According to reports last year Amazon was talking to JPMorgan about potentially setting up checking accounts – the US equivalent of current accounts – for younger people or the unbanked.
With Google now planning to do just that with Citigroup and Stanford Federal Credit Union, Amazon’s plans spring to mind. Or lack of plans might be more apt as again, according to reports, it has abandoned these plans. A report in The Information said so anyway.
I asked Amazon if this was the case and a spokesperson told me: “Amazon does not comment on rumours or speculation.”
At one point it looked like Amazon was going to even beat Google in becoming Google Bank, as it were. The term Google Bank is often bandied around to describe one of the internet giants launching bank accounts rather than just services on the periphery of existing bank accounts.
But it emerged last week that Google will probably be first to create a Google bank after all.
That is unless some of the traditional banks become like Google before it manages to get a banking operation off the ground. I wrote an article last year, Don’t bank on Google Bank, bank on banks becoming Google-like, which described how banks with the regulatory approval and expertise could adopt the latest technologies to become a Google-like bank.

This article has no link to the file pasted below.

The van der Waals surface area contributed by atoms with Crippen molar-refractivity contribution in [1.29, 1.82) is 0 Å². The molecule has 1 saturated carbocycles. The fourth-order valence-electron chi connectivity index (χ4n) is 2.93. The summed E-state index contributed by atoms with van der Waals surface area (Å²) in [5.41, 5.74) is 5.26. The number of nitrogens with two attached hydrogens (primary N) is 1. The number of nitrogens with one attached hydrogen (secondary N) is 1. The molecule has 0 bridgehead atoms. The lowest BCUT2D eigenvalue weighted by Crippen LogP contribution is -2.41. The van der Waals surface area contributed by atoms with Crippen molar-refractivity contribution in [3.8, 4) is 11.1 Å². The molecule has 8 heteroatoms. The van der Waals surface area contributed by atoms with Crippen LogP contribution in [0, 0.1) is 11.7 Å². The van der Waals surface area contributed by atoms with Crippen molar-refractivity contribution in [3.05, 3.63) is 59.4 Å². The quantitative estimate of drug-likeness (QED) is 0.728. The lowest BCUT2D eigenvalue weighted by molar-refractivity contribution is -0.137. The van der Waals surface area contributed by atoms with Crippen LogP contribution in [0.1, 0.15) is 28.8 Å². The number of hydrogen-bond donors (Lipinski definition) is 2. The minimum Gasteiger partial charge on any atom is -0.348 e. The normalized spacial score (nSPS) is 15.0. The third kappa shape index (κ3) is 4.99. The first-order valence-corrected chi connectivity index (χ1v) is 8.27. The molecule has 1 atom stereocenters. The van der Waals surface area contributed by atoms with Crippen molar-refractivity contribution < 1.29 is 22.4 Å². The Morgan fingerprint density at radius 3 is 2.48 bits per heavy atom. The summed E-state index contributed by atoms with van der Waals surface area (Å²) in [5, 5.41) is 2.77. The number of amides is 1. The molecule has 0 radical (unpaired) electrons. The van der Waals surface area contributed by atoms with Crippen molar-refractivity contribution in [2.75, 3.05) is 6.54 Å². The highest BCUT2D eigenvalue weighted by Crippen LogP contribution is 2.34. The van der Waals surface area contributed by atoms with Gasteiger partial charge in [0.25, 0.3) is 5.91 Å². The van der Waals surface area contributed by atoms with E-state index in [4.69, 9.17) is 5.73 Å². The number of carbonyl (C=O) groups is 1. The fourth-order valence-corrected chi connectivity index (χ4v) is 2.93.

It is telling that according to reports Google will use traditional financial services companies, Citigroup and Stanford Federal Credit, to underpin a checking account. Similarly to Apple Card, which uses Goldman Sachs to provide the credit, it seems tech companies don’t really want to be banks, but want to be the favoured means of accessing banking services.
Back in 2014, analyst Forrester suggested as much. It said the tech firms partnering banks model is the best way forward. In its report Why Google bank won’t happen, Forrester said the high costs and strict regulation of setting up a traditional bank – alongside advertising revenue coming from banks – would push internet firms into roles that supported the relationship between banks and their customers.
But fintech has come on a long way since 2014 so what role will internet firms play and will they go beyond support a relationship between banks and their customers, as Forrester suggested?